PROVIDENCE, R.I. (WPRI) — This week is Black Maternal Health Week and some advocates are looking to create structural changes.
Research shows Black infant mortality and severe complications during birth is higher for Black moms and their babies than it is for white moms and infants.
Women & Infants OBGYN Dr. Ben Brown said it’s not enough to just identify this as an equity issue. He said this isn’t about race, it’s about racism.
It’s something that he said has been engrained into the healthcare framework.
Brown said it’s up to medical professionals and legislators to intentionally rebuild the system and create policies that include those who have been excluded in the past, such as Black moms.
“That extends from the way that folks are listened to in terms of the pain that they’re experiencing and the way that’s treated,” he explained. “The way folks are listened to when they report red flags.”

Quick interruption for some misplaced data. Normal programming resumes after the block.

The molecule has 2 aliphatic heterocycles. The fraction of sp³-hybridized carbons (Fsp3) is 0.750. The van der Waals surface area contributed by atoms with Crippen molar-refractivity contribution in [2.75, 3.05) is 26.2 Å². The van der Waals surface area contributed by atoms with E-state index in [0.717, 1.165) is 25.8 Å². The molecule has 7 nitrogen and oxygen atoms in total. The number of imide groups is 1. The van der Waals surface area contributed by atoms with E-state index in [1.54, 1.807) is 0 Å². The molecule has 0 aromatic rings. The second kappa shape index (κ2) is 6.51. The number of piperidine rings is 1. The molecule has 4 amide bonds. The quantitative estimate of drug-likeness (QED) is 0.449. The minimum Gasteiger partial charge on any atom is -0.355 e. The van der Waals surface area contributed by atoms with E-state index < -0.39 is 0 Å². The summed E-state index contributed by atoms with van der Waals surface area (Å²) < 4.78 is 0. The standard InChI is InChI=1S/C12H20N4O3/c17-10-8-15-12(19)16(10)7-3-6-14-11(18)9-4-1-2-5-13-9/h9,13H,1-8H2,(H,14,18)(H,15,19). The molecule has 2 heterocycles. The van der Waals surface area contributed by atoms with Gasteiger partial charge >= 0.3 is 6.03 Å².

The maternal mortality rate in Rhode Island was 20.1 per 100,000 live births in Rhode Island, according to Brown.
“Unfortunately, Rhode Island’s maternal mortality rate is one of the higher ones in New England,” he said.
Also in Rhode Island, Black moms are 83% more likely to experience severe complications at birth than white moms. This is why lawmakers are pushing for proposed legislation to change that.
“That would make sure doula services are covered by both Medicaid and private payers,” State Rep. Liana Cassar said.
Cassar, a sponsor of the bill, said it’s all about equal access. She said doulas are coaches that help mothers before, during and after birth and this bill would reimburse them for their services.
“Up until now, that access has been driven by your ability to pay out of pocket and that certainly keeps a certain part of the population unavailable – inaccessible to this important service,” she said.
The bill asked for $112,000 to start and went before the House Finance Committee on Wednesday. It is being held for further study.